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Math Help - Limits of e functions

  1. #1
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    Limits of e functions

    Help!

    How do I find the limits for the following:

    lim x-> 0+ of e^(1/x)

    Lim x->-inf of (1-e^x)/(1+e^x).

    I can't figure these out...please help!

    Jeannine
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  2. #2
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    Hello, Jeannine!

    Here's the second one . . .


    \lim_{x\to\text{-}\infty}\,\frac{1-e^x}{1 + e^x}
    Divide top and bottom by e^x

    \lim_{x\to\text{-}\infty}\frac{\dfrac{1}{e^x} - \dfrac{e^x}{e^x}}{\dfrac{1}{e^x} + \dfrac{e^x}{e^x}} \;=\;\lim_{x\to\text{-}\infty}\frac{\dfrac{1}{e^x} - 1}{\dfrac{1}{e^x} + 1} \;=\;\frac{0-1}{0+1} \;=\;-1

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  3. #3
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    The answer in the back of my book is not -1...

    It says +1.

    Jeannine
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  4. #4
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    Your text is correct.
    You should know that \color{red}\lim _{x \to  - \infty } e^x  = 0

    Therefore you can see that \frac {1-0} {1+0} = 1
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  5. #5
    Super Member Showcase_22's Avatar
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    what? So was Soroban wrong? I couldn't see anything wrong with that method!

    \lim_{x\rightarrow 0}e^{1/x}
    Does your book say from which side x is approaching from? If x is positive, it's +\infty and if x is negative it's -\infty.

    Someone good at analysis might find a way around this though.
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  6. #6
    is up to his old tricks again! Jhevon's Avatar
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    Quote Originally Posted by Showcase_22 View Post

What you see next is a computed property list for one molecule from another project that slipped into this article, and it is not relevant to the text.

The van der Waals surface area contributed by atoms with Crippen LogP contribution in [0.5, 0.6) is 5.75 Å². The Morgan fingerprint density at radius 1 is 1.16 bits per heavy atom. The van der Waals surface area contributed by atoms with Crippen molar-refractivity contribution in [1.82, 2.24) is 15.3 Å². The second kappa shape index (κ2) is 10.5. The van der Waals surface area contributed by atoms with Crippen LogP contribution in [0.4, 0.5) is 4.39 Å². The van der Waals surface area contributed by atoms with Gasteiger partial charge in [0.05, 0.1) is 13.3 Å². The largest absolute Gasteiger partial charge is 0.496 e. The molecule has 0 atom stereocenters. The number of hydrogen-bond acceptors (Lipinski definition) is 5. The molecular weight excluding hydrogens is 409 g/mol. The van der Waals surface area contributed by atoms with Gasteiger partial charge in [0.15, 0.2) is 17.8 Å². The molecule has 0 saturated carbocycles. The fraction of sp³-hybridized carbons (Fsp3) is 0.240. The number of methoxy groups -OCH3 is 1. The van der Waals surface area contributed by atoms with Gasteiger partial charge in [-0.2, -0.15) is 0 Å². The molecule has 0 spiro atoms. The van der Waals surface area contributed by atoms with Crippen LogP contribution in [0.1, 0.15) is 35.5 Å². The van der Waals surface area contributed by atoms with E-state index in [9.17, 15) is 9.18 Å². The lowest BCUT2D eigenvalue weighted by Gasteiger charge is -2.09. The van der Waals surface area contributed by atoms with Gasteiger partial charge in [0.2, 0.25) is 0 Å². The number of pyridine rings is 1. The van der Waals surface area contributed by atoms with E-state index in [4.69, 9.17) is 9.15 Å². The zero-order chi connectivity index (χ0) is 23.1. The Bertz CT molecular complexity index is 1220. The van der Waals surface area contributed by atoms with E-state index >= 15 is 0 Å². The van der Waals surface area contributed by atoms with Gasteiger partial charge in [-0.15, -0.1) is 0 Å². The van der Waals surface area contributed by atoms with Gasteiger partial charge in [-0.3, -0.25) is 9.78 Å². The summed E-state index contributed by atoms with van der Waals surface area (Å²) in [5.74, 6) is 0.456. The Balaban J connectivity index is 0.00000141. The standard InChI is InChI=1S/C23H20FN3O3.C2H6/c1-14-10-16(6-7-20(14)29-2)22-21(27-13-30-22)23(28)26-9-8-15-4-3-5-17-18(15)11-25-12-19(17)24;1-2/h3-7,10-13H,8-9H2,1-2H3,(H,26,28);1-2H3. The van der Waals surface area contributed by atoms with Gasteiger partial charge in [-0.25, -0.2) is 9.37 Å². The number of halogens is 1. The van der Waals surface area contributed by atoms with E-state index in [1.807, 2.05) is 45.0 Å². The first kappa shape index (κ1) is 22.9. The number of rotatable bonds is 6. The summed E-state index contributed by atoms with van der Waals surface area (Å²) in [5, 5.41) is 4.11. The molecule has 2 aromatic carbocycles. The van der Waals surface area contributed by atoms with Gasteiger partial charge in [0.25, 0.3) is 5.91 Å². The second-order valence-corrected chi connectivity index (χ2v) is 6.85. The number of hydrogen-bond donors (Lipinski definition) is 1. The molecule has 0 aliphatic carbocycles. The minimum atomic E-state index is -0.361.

what? So was Soroban wrong? I couldn't see anything wrong with that method!



    Does your book say from which side x is approaching from? If x is positive, it's +\infty and if x is negative it's -\infty.

    Someone good at analysis might find a way around this though.
    \lim_{x \to - \infty} \frac 1{e^x} = \lim_{x \to - \infty} e^{-x} = \infty not zero. i think Soroban forgot about the negative infinity.

    one-sided limits don't exist if the limit is infinite. how could you approach infinity from the right? or - infinity from the left?
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  7. #7
    Super Member Showcase_22's Avatar
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    one-sided limits don't exist if the limit is infinite. how could you approach infinity from the right? or - infinity from the left?
    I meant x was approaching zero from the right or left. I should have explained it better.

    \lim_{x \rightarrow 0+} \frac {1}{x}=+ \infty


    \lim_{x \rightarrow 0-} \frac {1}{x}=- \infty

    (I think I wrote that out correctly :s)

    Then this would make:

    e^{(+ \infty)}= \infty

    e^{(- \infty)}=0

    Oops! Wrong in my previous post!

    Am I making the problem too difficult?

    \lim_{x \rightarrow -\infty} e^{(-x)}
    I didn't notice it was - \infty. I thought it was + \infty. Oops!
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  8. #8
    is up to his old tricks again! Jhevon's Avatar
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    Quote Originally Posted by Showcase_22 View Post
    I didn't notice it was - \infty. I thought it was + \infty. Oops!
    yes. i suppose Soroban forgot that fact as well, as i said in my last post
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  9. #9
    Senior Member bkarpuz's Avatar
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    You may also do substitution in limit as follows:
    \lim\limits_{x\to-\infty}\mathrm{e}^{x}\stackrel{y\mapsto-x}{=}\lim\limits_{y\to\infty}\mathrm{e}^{-y}=\lim\limits_{y\to\infty}\frac{1}{\mathrm{e}^{y}  }=0.
    Last edited by bkarpuz; September 29th 2008 at 11:24 AM.
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  10. #10
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    Look all of you; the discussion was about the second of the two problems not the fiist: \lim _{x \to  - \infty } \frac{{1 - e^x }}{{1 + e^x }}.
    That limit can easily be done by simple inspection knowing that \lim _{x \to  - \infty } e^x  = 0.

    The first problem was \lim _{x \to 0^ +  } e^{\frac{1}{x}} which is also easy to see that the limit does exist or is +\infty depending on the textbook.
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